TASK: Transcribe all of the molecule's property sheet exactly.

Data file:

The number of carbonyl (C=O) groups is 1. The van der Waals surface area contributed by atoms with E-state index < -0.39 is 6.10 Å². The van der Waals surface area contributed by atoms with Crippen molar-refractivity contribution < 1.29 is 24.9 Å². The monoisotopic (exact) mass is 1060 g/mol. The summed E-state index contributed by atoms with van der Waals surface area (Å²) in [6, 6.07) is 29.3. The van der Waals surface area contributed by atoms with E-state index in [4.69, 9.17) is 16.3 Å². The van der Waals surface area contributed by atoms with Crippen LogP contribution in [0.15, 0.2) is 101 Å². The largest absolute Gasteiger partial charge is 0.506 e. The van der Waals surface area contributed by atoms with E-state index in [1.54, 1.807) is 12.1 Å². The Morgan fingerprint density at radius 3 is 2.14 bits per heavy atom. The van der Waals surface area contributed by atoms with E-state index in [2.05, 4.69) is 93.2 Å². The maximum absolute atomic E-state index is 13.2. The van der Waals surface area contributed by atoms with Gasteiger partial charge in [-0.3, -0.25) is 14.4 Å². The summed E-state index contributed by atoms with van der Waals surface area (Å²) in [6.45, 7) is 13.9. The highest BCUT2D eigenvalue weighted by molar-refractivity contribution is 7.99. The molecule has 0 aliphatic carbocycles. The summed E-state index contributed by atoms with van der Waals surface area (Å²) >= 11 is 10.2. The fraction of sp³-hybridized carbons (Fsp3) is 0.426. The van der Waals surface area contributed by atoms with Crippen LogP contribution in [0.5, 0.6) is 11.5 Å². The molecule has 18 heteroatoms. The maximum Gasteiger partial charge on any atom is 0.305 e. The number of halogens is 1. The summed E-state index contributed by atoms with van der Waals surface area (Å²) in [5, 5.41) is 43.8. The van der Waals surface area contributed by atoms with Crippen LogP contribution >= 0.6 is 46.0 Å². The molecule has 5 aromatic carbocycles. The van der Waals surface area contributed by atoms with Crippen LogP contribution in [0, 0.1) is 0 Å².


The number of carbonyl (C=O) groups is 1. The van der Waals surface area contributed by atoms with E-state index < -0.39 is 6.10 Å². The van der Waals surface area contributed by atoms with Crippen molar-refractivity contribution < 1.29 is 24.9 Å². The monoisotopic (exact) mass is 1060 g/mol. The summed E-state index contributed by atoms with van der Waals surface area (Å²) in [6, 6.07) is 29.3. The van der Waals surface area contributed by atoms with E-state index in [4.69, 9.17) is 16.3 Å². The van der Waals surface area contributed by atoms with Crippen LogP contribution in [0.15, 0.2) is 101 Å². The largest absolute Gasteiger partial charge is 0.506 e. The van der Waals surface area contributed by atoms with E-state index in [1.54, 1.807) is 12.1 Å². The Morgan fingerprint density at radius 3 is 2.14 bits per heavy atom. The van der Waals surface area contributed by atoms with E-state index in [2.05, 4.69) is 93.2 Å². The maximum absolute atomic E-state index is 13.2. The van der Waals surface area contributed by atoms with Gasteiger partial charge in [-0.3, -0.25) is 14.4 Å². The summed E-state index contributed by atoms with van der Waals surface area (Å²) in [6.45, 7) is 13.9. The highest BCUT2D eigenvalue weighted by molar-refractivity contribution is 7.99. The molecule has 0 aliphatic carbocycles. The summed E-state index contributed by atoms with van der Waals surface area (Å²) >= 11 is 10.2. The fraction of sp³-hybridized carbons (Fsp3) is 0.426. The van der Waals surface area contributed by atoms with Crippen LogP contribution in [0.5, 0.6) is 11.5 Å². The molecule has 18 heteroatoms. The maximum Gasteiger partial charge on any atom is 0.305 e. The number of halogens is 1. The summed E-state index contributed by atoms with van der Waals surface area (Å²) in [5, 5.41) is 43.8. The van der Waals surface area contributed by atoms with Crippen LogP contribution >= 0.6 is 46.0 Å². The molecule has 5 aromatic carbocycles. The van der Waals surface area contributed by atoms with Crippen LogP contribution in [0, 0.1) is 0 Å².